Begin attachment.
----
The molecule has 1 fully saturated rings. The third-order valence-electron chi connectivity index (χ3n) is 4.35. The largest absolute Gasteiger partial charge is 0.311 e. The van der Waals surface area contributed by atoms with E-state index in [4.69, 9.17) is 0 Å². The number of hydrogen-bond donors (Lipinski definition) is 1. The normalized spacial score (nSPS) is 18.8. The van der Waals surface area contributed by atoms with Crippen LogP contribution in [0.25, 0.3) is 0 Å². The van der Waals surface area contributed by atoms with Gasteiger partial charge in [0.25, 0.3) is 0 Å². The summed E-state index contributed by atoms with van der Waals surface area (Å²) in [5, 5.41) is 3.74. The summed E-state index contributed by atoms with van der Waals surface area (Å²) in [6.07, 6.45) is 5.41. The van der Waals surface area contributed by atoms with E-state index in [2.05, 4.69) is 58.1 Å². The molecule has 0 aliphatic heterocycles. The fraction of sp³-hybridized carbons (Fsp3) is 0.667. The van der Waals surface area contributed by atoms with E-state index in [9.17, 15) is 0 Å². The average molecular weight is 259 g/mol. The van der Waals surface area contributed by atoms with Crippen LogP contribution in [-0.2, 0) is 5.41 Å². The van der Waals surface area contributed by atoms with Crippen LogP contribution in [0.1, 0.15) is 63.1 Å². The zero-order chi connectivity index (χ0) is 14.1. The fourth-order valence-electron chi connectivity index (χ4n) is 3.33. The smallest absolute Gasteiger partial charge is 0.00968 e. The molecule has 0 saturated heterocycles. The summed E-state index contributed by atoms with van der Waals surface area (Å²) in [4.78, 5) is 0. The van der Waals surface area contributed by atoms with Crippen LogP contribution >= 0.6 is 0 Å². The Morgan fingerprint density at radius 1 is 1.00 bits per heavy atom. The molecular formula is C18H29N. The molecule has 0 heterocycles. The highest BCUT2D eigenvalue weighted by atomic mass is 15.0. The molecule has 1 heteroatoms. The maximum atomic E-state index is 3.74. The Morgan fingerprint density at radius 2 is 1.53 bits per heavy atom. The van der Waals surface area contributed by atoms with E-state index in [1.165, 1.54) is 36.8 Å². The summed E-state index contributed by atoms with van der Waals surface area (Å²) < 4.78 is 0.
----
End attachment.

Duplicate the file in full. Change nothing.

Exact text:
The molecule has 1 fully saturated rings. The third-order valence-electron chi connectivity index (χ3n) is 4.35. The largest absolute Gasteiger partial charge is 0.311 e. The van der Waals surface area contributed by atoms with E-state index in [4.69, 9.17) is 0 Å². The number of hydrogen-bond donors (Lipinski definition) is 1. The normalized spacial score (nSPS) is 18.8. The van der Waals surface area contributed by atoms with Crippen LogP contribution in [0.25, 0.3) is 0 Å². The van der Waals surface area contributed by atoms with Gasteiger partial charge in [0.25, 0.3) is 0 Å². The summed E-state index contributed by atoms with van der Waals surface area (Å²) in [5, 5.41) is 3.74. The summed E-state index contributed by atoms with van der Waals surface area (Å²) in [6.07, 6.45) is 5.41. The van der Waals surface area contributed by atoms with E-state index in [2.05, 4.69) is 58.1 Å². The molecule has 0 aliphatic heterocycles. The fraction of sp³-hybridized carbons (Fsp3) is 0.667. The van der Waals surface area contributed by atoms with E-state index in [9.17, 15) is 0 Å². The average molecular weight is 259 g/mol. The van der Waals surface area contributed by atoms with Crippen LogP contribution in [-0.2, 0) is 5.41 Å². The van der Waals surface area contributed by atoms with Crippen LogP contribution in [0.1, 0.15) is 63.1 Å². The zero-order chi connectivity index (χ0) is 14.1. The fourth-order valence-electron chi connectivity index (χ4n) is 3.33. The smallest absolute Gasteiger partial charge is 0.00968 e. The molecule has 0 saturated heterocycles. The summed E-state index contributed by atoms with van der Waals surface area (Å²) in [4.78, 5) is 0. The van der Waals surface area contributed by atoms with Crippen LogP contribution >= 0.6 is 0 Å². The Morgan fingerprint density at radius 1 is 1.00 bits per heavy atom. The molecular formula is C18H29N. The molecule has 0 heterocycles. The highest BCUT2D eigenvalue weighted by atomic mass is 15.0. The molecule has 1 heteroatoms. The maximum atomic E-state index is 3.74. The Morgan fingerprint density at radius 2 is 1.53 bits per heavy atom. The van der Waals surface area contributed by atoms with E-state index in [1.165, 1.54) is 36.8 Å². The summed E-state index contributed by atoms with van der Waals surface area (Å²) < 4.78 is 0.